It’s real freaking neat-o, but my favorite system is also a bit of a flawed system, because here’s the thing about earning AP: Since Mabinogi is more dependent on skill ranking instead of earning levels (Mabinogi has NO level cap, so you can level your character to 1000+ if you really have that much time on your hands.) Stats earned from leveling up are mostly insignificant, and the AP you earn from leveling up is only one point each, so ranking up your skills from leveling up alone can be a real drag, unless you decide to rebirth your character and earn AP easier from aging, but this means having to wait 3 to 10 weeks in order to rebirth for free at age 20, or buy another character card to rebirth after one week.
These options really bog down the experience if you plan to play without paying a cent, and all this just makes me wonder if they can really call it “free-to-play” when a game kind of tries to nickel-and-dime you at every turn (well I guess it’s still free-to-play in the sense that you can register, download and play it without monthly fees but… oh you know what I’m talking about, right?)
While Mabinogi’s core combat seems like a simple game of Rock Paper Scissors with some extra variables, it’s actually a lot more tactical than most MMOs. Combat is based on contextual inputs, meaning you’ll have to attack, block and counter instead of mashing hotkeys and chugging potions for five hours. Fighting like a warrior means getting up in your enemy’s face, using ranged skills means playing it safe with enemies from a distance, and rolling up wizard style means annoying the crap out of everyone with magic for stunning and one shot kills. Oh and there’s also alchemy that lets you do a little bit of everything.
Lag issues are still heavy around this game, and if you don’t have a decent net connection ranging around 40ms in ping, prepare for a few rage inducing battles. Since combat requires immediate reactions from players, any bit of lag will have your character perform actions too late, and I can’t tell you the countless amount of times I failed my RP quests because my connection started to lag at the worst possible moment (my ISP sucks, I know!)
While the core combat is nice and solid (when there’s no lag present), the pacing feels incredibly slow. Your character can only move at two speeds: Slow and turtle, which makes getting around somewhat tiring and traveling around the world on foot can be a nightmare unless you’re lucky enough to catch the next moon gate (think magic metro train) to your designated location. This also makes picking out a mountable pet from the cash shop almost mandatory ( You do get a free horse mount when your first start playing but you only get to keep it for seven days, so enjoy it while it lasts…)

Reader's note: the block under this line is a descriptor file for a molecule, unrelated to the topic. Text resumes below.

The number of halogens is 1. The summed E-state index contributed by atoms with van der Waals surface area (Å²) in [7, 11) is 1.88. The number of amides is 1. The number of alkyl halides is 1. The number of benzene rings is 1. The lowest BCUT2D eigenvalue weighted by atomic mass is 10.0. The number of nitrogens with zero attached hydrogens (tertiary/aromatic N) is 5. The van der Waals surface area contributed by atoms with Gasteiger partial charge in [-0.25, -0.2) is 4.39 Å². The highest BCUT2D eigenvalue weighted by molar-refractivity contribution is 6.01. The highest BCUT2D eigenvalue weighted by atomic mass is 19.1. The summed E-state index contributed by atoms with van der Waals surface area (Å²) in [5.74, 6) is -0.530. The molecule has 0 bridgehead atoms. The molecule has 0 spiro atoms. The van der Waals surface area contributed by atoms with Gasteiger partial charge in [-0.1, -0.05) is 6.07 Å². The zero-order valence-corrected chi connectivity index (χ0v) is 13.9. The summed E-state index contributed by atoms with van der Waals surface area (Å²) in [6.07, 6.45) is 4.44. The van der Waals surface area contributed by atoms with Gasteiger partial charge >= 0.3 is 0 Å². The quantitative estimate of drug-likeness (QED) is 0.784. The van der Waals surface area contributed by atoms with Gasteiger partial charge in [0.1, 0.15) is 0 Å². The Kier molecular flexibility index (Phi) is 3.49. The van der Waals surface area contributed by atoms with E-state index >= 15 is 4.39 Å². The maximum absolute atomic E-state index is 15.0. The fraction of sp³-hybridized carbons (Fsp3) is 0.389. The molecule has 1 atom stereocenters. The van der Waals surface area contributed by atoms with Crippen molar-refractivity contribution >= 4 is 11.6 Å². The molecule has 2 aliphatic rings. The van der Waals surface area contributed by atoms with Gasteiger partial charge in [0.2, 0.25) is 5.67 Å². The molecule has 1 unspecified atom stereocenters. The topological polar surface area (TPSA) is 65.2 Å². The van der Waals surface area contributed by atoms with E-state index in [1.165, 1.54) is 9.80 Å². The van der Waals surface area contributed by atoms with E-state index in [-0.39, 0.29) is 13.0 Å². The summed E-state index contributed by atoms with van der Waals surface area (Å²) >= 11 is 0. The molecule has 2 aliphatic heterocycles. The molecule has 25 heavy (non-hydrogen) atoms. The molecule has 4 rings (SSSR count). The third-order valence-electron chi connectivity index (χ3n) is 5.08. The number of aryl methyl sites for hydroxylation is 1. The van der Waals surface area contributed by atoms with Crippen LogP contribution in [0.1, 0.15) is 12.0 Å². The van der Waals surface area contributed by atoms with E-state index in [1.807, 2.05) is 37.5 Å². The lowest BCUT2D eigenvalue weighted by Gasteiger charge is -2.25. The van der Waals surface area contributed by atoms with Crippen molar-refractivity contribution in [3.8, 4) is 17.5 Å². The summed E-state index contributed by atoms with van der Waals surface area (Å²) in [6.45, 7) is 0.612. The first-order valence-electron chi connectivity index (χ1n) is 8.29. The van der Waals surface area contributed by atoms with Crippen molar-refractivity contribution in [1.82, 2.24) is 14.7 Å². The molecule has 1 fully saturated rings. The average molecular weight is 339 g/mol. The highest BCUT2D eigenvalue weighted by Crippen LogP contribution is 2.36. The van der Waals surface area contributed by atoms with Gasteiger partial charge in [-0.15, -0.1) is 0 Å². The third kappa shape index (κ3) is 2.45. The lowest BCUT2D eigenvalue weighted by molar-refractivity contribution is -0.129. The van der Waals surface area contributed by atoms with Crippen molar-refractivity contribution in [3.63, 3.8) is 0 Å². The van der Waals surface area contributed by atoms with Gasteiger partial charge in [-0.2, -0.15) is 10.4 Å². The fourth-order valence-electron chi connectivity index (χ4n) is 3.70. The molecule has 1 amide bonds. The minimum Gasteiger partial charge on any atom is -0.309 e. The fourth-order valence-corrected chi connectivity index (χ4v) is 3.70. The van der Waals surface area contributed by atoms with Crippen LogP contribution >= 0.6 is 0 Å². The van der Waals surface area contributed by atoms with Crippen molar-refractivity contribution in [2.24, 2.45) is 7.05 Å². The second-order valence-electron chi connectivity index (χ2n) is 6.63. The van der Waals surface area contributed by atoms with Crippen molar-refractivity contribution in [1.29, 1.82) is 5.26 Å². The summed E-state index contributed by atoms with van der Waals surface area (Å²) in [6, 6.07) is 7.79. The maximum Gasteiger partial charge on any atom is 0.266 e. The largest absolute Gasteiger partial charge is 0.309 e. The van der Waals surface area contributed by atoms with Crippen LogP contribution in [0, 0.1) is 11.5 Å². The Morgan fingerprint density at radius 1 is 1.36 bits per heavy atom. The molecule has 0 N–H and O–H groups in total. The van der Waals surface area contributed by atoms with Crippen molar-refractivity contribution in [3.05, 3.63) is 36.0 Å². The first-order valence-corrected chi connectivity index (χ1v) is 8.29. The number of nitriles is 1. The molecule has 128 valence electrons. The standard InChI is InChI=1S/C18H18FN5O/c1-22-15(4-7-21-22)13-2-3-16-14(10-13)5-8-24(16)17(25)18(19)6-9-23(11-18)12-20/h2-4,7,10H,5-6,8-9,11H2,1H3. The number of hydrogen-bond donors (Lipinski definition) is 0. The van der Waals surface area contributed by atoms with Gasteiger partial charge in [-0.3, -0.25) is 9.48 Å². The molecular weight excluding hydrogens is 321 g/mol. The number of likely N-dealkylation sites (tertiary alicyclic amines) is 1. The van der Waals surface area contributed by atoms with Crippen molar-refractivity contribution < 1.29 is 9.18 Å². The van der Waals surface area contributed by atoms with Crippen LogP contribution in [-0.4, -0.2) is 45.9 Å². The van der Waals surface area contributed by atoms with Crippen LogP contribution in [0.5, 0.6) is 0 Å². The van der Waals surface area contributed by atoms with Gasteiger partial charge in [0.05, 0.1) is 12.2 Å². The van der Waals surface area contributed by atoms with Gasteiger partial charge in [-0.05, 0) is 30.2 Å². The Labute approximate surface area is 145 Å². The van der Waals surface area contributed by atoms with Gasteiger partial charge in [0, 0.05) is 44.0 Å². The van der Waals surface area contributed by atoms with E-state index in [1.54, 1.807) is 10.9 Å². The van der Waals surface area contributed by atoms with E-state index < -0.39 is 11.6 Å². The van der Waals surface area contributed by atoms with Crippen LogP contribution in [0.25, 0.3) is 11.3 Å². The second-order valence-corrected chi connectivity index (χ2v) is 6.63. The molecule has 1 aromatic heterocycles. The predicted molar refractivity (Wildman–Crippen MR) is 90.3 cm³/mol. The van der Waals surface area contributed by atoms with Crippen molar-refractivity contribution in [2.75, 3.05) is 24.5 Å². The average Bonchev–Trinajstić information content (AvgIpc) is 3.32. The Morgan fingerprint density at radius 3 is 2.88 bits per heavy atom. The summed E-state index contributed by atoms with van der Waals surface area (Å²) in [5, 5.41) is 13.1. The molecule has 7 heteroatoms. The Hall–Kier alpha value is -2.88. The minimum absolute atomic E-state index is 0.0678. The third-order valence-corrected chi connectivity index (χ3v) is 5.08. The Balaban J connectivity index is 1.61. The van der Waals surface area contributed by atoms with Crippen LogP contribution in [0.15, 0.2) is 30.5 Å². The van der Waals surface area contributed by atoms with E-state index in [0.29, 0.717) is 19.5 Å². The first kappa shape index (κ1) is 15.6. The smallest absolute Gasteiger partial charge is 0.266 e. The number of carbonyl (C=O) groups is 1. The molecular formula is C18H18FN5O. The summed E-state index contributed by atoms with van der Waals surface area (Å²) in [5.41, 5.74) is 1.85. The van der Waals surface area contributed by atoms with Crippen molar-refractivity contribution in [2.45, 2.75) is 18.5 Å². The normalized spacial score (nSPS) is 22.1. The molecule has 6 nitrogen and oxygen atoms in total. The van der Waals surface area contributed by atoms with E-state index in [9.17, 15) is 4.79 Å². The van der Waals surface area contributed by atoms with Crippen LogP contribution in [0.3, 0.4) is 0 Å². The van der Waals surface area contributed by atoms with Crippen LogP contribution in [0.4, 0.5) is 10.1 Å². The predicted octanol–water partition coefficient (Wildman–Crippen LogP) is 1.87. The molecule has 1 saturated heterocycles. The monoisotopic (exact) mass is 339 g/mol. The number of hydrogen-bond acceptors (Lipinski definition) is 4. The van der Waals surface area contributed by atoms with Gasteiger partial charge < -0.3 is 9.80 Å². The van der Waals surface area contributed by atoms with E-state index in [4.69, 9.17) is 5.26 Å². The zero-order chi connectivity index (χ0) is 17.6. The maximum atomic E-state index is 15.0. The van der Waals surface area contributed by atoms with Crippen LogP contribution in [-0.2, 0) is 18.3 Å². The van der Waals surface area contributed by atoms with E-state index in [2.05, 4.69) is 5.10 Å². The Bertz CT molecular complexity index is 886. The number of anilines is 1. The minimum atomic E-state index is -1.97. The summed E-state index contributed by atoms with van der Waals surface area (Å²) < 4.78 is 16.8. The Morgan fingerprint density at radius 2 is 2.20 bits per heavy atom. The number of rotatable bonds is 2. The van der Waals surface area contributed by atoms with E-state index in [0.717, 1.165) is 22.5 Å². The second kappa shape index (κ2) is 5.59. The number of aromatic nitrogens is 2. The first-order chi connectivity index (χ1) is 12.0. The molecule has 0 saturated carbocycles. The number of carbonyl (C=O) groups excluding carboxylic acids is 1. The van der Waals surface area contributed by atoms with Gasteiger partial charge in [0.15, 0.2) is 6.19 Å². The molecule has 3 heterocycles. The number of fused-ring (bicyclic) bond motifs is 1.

Now this is mostly going to adhere to your own personal point of view on style/aesthetics, but for me, the visuals of Mabinogi still holds up. The anime style used here is nice and distinct, even though the textures look a bit old and dull. If you can force some Anti-Aliasing over this, everything will look right as rain. The clangs and clashes of combat all sound appropriate, but the music comes off as cheesy and generic. As for the voice acting with some of the Shakespeare generation scenes? Hit and miss.
The community for Mabinogi is filled with many social players. You’re never too far from finding a player that’s willing to show you around or help you out with some of your quests. Of course, you will run into a couple of sour grapes, but don’t worry about them as for the most part, Mabinogi’s playerbase is pretty decent.
As a free-to-play experience, Mabinogi is filled with flaws and contradictions, but for those that decide to partake (and perhaps spend some money on it) you will find an interesting and enjoyable MMORPG experience here, because just about no other MMO out there can give this much variety, choice and freedom.
Customization – 3
Controls – 3
Gameplay/Features – 5
Community – 3